Author: Kevin Emerson
Publisher: Crown Books for Young Readers
Release Date: February 24, 2014
Number of Pages: 304
Source of Book: ARC from author in exchange for honest opinion
When Anthony's angst-ridden rock 'n' roll lyrics go viral, he's unwittingly cast as the school rebel. The truth is, he's not trying to be anyone's hero.There is something about this book that struck a chord with me as a middle school teacher. Anthony reminded me of students I have currently and had in the past who feel misunderstood by their teachers...and seeing events from his perspective makes me want to do better by them. For this reason, I think Breakout is a book that teachers should read (especially Emerson's author's note about the inspiration for this character).
Anthony Castillo needs a new life. His teachers are clueless autocrats except for Mr. Darren, who’s in charge of the rock band program. The girls at school are either shallow cutebots or out of his league. And his parents mean well, but they just make things worse. It’s as if Anthony is stuck on the bottom level of his favorite video game, Liberation Force 4.5. Except there is no secret escape tunnel and definitely no cheat code.
Fed up, pissed off, and feeling trapped, Anthony writes his first song for his rock band, the Rusty Soles. His only problem: Arts Night. If he exercises his right to free speech and sings his original lyrics—where his own bombs will drop—he and his band will be through.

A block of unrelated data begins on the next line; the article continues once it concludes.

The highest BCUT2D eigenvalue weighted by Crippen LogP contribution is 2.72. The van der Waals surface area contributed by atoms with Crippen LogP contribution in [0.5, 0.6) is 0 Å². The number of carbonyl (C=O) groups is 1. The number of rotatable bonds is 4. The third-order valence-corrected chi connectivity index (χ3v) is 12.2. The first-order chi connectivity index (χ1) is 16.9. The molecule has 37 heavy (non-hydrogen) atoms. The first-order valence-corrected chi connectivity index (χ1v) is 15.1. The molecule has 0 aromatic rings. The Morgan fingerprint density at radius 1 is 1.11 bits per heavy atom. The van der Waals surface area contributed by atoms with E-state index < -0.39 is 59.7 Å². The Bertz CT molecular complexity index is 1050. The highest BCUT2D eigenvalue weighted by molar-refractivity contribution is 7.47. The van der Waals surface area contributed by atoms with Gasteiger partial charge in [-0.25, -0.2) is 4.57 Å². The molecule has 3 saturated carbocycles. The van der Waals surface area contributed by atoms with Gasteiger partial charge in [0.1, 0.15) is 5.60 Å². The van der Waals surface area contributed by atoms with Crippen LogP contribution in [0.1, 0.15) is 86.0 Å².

The clock is ticking. Time for Anthony to pick his battles and decide what’s really worth fighting for.
Breakout will appeal to the boys in my classroom, but also some of the girls who want to get into the head of the boys and figure out what they're really thinking. But the best audience for this book will be the musicians or kids who feel misunderstood. They will relate to the main character and root for him as they go along on this twelve day journey with Anthony, to Arts Night when his band will play for the school, to figure out how to stand up for what he believes and be true to himself.
At it's heart, this is a book about perspectives and words and choices and wanting to be heard and being true to our feelings. That f-bomb word is a major factor in this book (although the actual word is never written out), but it's about so much more than just one polarizing word and a choice about whether to use it during a performance or not. The power of one word comes more from the intent behind it and the purpose for using it - it's about the emotion that caused that word to come out, as Anthony figures out and defends.
All of that being said, there were some specific references to things woven throughout that at times felt a little overused to me, but they did all end up connecting together at the end in a way that made sense. This could be more because I do not play video games, and so these references throughout would connect more with the intended teen audience who have more familiarity with them.
Kevin Emerson has again written a novel that is an ode to the music-loving teen, a call to action for teachers to understand their students, a story with universal themes of acceptance and finding one's own strength and figuring out what's right that will resonate with many readers, and rocking good writing that teens will relate to and devour.
Although Breakout is a different tone (and gender of main character) from Emerson's Exile, it is one to hand to students who enjoyed his writing and the music-centric elements.